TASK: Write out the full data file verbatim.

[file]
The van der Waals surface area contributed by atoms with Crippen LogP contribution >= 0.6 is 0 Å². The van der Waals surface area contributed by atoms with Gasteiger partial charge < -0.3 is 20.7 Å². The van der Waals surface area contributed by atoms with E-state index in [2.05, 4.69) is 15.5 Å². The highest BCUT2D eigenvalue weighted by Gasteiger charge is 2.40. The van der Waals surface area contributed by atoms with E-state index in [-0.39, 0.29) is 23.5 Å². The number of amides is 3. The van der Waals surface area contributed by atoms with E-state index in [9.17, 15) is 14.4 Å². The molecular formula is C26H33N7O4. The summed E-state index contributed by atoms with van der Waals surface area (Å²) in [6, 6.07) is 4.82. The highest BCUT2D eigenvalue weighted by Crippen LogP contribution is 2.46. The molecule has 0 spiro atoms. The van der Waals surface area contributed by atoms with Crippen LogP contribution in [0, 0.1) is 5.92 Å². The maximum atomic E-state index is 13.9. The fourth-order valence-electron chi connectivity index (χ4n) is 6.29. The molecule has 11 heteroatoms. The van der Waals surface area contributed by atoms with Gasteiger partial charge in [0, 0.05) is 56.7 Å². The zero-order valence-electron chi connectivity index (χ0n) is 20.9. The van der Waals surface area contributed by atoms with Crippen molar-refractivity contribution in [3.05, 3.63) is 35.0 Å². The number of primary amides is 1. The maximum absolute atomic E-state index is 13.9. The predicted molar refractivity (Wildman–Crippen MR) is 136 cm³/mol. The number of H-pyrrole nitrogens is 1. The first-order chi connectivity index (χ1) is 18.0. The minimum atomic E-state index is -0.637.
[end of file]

The van der Waals surface area contributed by atoms with Crippen LogP contribution >= 0.6 is 0 Å². The van der Waals surface area contributed by atoms with Gasteiger partial charge < -0.3 is 20.7 Å². The van der Waals surface area contributed by atoms with E-state index in [2.05, 4.69) is 15.5 Å². The highest BCUT2D eigenvalue weighted by Gasteiger charge is 2.40. The van der Waals surface area contributed by atoms with E-state index in [-0.39, 0.29) is 23.5 Å². The number of amides is 3. The van der Waals surface area contributed by atoms with E-state index in [9.17, 15) is 14.4 Å². The molecular formula is C26H33N7O4. The summed E-state index contributed by atoms with van der Waals surface area (Å²) in [6, 6.07) is 4.82. The highest BCUT2D eigenvalue weighted by Crippen LogP contribution is 2.46. The molecule has 0 spiro atoms. The van der Waals surface area contributed by atoms with Crippen LogP contribution in [0, 0.1) is 5.92 Å². The maximum atomic E-state index is 13.9. The fourth-order valence-electron chi connectivity index (χ4n) is 6.29. The molecule has 11 heteroatoms. The van der Waals surface area contributed by atoms with Gasteiger partial charge in [0, 0.05) is 56.7 Å². The zero-order valence-electron chi connectivity index (χ0n) is 20.9. The van der Waals surface area contributed by atoms with Crippen molar-refractivity contribution in [3.05, 3.63) is 35.0 Å². The number of primary amides is 1. The maximum absolute atomic E-state index is 13.9. The predicted molar refractivity (Wildman–Crippen MR) is 136 cm³/mol. The number of H-pyrrole nitrogens is 1. The first-order chi connectivity index (χ1) is 18.0. The minimum atomic E-state index is -0.637.